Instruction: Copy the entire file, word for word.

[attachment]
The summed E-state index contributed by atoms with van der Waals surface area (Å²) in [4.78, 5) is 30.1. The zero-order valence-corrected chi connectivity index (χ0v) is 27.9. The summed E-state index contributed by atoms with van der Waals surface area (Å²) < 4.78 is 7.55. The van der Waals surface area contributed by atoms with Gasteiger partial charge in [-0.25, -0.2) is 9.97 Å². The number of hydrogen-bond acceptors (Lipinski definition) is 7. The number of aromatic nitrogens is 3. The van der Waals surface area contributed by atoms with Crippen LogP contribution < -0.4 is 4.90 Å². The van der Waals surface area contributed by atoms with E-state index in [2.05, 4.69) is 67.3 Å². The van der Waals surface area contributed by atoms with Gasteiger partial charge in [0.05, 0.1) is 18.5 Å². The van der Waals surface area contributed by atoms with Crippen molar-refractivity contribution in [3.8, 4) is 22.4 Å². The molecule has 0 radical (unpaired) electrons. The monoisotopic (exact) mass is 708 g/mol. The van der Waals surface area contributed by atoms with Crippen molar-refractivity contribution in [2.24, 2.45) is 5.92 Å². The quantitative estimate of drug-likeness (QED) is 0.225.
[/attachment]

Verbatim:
The summed E-state index contributed by atoms with van der Waals surface area (Å²) in [4.78, 5) is 30.1. The zero-order valence-corrected chi connectivity index (χ0v) is 27.9. The summed E-state index contributed by atoms with van der Waals surface area (Å²) < 4.78 is 7.55. The van der Waals surface area contributed by atoms with Gasteiger partial charge in [-0.25, -0.2) is 9.97 Å². The number of hydrogen-bond acceptors (Lipinski definition) is 7. The number of aromatic nitrogens is 3. The van der Waals surface area contributed by atoms with Crippen LogP contribution < -0.4 is 4.90 Å². The van der Waals surface area contributed by atoms with E-state index in [2.05, 4.69) is 67.3 Å². The van der Waals surface area contributed by atoms with Gasteiger partial charge in [0.05, 0.1) is 18.5 Å². The van der Waals surface area contributed by atoms with Crippen molar-refractivity contribution in [3.8, 4) is 22.4 Å². The molecule has 0 radical (unpaired) electrons. The monoisotopic (exact) mass is 708 g/mol. The van der Waals surface area contributed by atoms with Crippen molar-refractivity contribution in [2.24, 2.45) is 5.92 Å². The quantitative estimate of drug-likeness (QED) is 0.225.